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Canada’s financial and wealth management systems are likely very different from those in an immigrant’s country of origin.

The Canadian government’s plan to raise immigration numbers to the highest levels in recent history means it’s important for the country and the individuals themselves that they are successful.

Canada aims to welcome between 290,000 and 330,000 new permanent residents in 2018, according to the federal government. Immigration levels have been set at between 300,000 and 350,000 for 2019, and between 310,000 and 360,000 for 2020.

One of the best ways to achieve success is for newcomers to understand the financial landscape and plan for the future in their new country.

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While there are many competing demands for attention when they arrive – finding a place to live, a school for their children, even where to shop for food – they will benefit from meeting with a Certified Financial Planner professional as soon as possible.

Tina Tehranchian, a CFP professional at Assante Capital Management Ltd. in Richmond Hill, Ontario, notes that immigrants arrive with different resources at their disposal.

“Many face a decrease in income and initially take ‘survival jobs’ until they find good sustainable jobs: for these people, the short-term goals of finding a home and a school are most urgent. However, others come with substantial assets, and this group should see a CFP professional as quickly as possible,” says Ms. Tehranchian.

She points out that Canada’s financial and wealth management systems are likely different from those in an immigrant’s country of origin.

Many newcomers don’t know that Canadian residents have to declare their worldwide income and the tax implications that need to be considered.

— Tina Tehranchian
, Certified Financial Planner professional at Assante Capital Management

“Many newcomers don’t know that Canadian residents have to declare their worldwide income and the tax implications that need to be considered,” says Ms. Tehranchian.

She cites another example: if people still have assets in their country of origin, they should have a will in that jurisdiction. They can’t assume that because they make a will in Canada it will be recognized elsewhere.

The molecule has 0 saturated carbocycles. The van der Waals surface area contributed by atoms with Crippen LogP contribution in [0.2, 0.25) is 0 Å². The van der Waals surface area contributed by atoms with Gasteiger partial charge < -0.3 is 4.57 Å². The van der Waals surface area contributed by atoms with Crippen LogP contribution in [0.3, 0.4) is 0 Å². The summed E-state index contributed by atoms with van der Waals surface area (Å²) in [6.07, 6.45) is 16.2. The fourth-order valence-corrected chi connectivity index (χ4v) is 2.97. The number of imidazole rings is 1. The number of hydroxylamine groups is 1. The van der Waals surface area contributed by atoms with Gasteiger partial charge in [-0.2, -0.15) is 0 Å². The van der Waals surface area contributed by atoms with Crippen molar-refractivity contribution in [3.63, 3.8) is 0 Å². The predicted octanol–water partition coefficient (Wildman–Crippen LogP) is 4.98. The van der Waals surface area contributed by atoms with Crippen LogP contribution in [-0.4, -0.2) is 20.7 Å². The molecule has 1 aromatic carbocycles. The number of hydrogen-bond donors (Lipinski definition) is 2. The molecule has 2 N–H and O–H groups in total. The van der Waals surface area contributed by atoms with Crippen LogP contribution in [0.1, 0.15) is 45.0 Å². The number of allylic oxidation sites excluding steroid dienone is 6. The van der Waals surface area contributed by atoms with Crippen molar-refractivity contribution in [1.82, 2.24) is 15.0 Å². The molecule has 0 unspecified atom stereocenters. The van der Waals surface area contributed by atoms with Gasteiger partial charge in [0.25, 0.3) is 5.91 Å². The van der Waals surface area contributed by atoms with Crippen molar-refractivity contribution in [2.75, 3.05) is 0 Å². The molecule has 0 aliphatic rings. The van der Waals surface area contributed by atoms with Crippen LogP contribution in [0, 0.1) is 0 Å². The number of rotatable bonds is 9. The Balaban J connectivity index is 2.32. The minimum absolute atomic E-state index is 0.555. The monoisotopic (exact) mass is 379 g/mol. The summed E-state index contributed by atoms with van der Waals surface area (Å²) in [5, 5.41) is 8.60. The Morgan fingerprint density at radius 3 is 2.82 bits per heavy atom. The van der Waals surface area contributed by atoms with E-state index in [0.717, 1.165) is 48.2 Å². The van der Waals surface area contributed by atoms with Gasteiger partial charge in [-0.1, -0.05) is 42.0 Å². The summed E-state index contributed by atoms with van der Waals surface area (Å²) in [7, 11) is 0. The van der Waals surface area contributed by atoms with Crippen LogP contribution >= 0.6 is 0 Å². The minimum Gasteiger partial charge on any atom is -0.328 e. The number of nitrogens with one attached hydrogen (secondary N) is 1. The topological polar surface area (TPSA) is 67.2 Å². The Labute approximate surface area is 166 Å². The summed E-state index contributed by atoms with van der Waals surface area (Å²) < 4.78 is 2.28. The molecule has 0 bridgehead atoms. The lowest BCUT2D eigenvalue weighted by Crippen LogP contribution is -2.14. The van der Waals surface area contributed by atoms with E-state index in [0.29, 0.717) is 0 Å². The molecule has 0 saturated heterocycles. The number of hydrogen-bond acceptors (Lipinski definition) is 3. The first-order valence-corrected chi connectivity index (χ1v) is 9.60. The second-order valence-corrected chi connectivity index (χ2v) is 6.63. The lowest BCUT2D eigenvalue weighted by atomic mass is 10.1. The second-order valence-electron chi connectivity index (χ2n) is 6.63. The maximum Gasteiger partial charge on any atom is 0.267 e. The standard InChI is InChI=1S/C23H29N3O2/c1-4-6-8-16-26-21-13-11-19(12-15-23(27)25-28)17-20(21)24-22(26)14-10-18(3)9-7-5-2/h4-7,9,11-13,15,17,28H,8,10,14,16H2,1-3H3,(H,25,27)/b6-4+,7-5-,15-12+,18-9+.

All these aspects are covered in a financial plan that includes cash management, tax planning, investment and retirement planning, insurance, risk management and estate planning.

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Some of these concepts, such as insurance or planning for premature death, are new to many immigrants.

“Often, back in their country of origin, if a person dies prematurely, the family pulls together and ensures the survivors are cared for. But here they may not have that support system, so they need to understand the importance of life and disability insurance,” says Ms. Tehranchian.

“The important thing is to sit down with a professional financial planner and take stock of what they own, what their goals are and set a plan for reaching those goals. The sooner they do it, the further ahead they’re going to be,” she adds.

By the time (immigrants) find out they have been guided by an unqualified person who isn’t looking out for their best interests, it’s too late.

— Peter Ficek
, Certified Financial Planner professional with Terra Firma Financial

Peter Ficek, a CFP professional with Calgary-based Terra Firma Financial, agrees and points out that while many newcomers may have been successful in their financial planning prior to arriving in Canada, they are likely not aware of the financial planning strategies in this country.

For those who may be anxious about meeting with a CFP professional, he suggests bringing a friend or trusted community elder who might make it easier and more comfortable. “At the same time, trust the CFP professional rather than relying solely on advice of friends or relatives, as you may make the same mistake that many Canadians do when they seek unqualified advice,” says Mr. Ficek.

Mr. Ficek, who immigrated to Canada as a child with his parents, also acknowledges the value of a CFP professional who understands the language and culture of the client’s home country.

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He advises immigrants that they should look for a financial planner with CFP certification to be sure that the individual has the necessary qualifications and is dedicated to putting clients’ interests first.

“By the time they find out they have been guided by an unqualified person who isn’t looking out for their best interests, it’s too late,” he says.

“Beware of what I call ‘affinity sales’ – unqualified individuals who might use a religious or community association to sell leveraged, high-commission products or those designed to lock in the customer for long periods,” he says.

But immigrants are no different from people born in Canada – they have short-, medium- and long-term goals, says Mr. Ficek.

“They also want to save for their children’s education, go on vacation and own a home. Many times, they are starting with fewer assets and their planning horizon is shorter, but they would benefit greatly by seeing a CFP professional soon after they arrive,” he says. “If they get started soon, they will get the most out of the opportunities to plan their financial future.”

Advertising produced by Randall Anthony Communications. The Globe’s Editorial department was not involved in its creation.

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